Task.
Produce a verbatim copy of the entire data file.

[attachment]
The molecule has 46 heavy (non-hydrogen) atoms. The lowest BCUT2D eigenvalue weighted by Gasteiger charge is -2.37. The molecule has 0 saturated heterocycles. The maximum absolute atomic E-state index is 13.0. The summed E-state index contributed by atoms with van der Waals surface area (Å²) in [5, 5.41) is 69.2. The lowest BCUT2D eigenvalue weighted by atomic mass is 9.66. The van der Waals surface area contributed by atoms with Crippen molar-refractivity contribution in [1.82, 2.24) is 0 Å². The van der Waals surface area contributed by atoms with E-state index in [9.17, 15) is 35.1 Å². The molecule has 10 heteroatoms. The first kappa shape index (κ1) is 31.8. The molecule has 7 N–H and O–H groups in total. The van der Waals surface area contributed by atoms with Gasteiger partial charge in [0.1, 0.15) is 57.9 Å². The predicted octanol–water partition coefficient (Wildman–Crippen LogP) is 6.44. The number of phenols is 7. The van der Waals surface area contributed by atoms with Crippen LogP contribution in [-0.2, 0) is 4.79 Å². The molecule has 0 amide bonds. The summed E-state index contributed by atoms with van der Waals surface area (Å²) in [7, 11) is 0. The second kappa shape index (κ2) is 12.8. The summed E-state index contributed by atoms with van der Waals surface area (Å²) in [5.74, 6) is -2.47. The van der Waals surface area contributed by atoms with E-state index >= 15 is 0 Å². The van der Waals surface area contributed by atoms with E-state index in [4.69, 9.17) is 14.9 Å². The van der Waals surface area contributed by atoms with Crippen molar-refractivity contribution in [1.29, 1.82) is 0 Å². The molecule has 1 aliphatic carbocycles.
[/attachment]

The molecule has 46 heavy (non-hydrogen) atoms. The lowest BCUT2D eigenvalue weighted by Gasteiger charge is -2.37. The molecule has 0 saturated heterocycles. The maximum absolute atomic E-state index is 13.0. The summed E-state index contributed by atoms with van der Waals surface area (Å²) in [5, 5.41) is 69.2. The lowest BCUT2D eigenvalue weighted by atomic mass is 9.66. The van der Waals surface area contributed by atoms with Crippen molar-refractivity contribution in [1.82, 2.24) is 0 Å². The van der Waals surface area contributed by atoms with E-state index in [9.17, 15) is 35.1 Å². The molecule has 10 heteroatoms. The first kappa shape index (κ1) is 31.8. The molecule has 7 N–H and O–H groups in total. The van der Waals surface area contributed by atoms with Gasteiger partial charge in [0.1, 0.15) is 57.9 Å². The predicted octanol–water partition coefficient (Wildman–Crippen LogP) is 6.44. The number of phenols is 7. The van der Waals surface area contributed by atoms with Crippen LogP contribution in [-0.2, 0) is 4.79 Å². The molecule has 0 amide bonds. The summed E-state index contributed by atoms with van der Waals surface area (Å²) in [7, 11) is 0. The second kappa shape index (κ2) is 12.8. The summed E-state index contributed by atoms with van der Waals surface area (Å²) in [5.74, 6) is -2.47. The van der Waals surface area contributed by atoms with E-state index >= 15 is 0 Å². The van der Waals surface area contributed by atoms with E-state index in [4.69, 9.17) is 14.9 Å². The van der Waals surface area contributed by atoms with Crippen molar-refractivity contribution in [1.29, 1.82) is 0 Å². The molecule has 1 aliphatic carbocycles.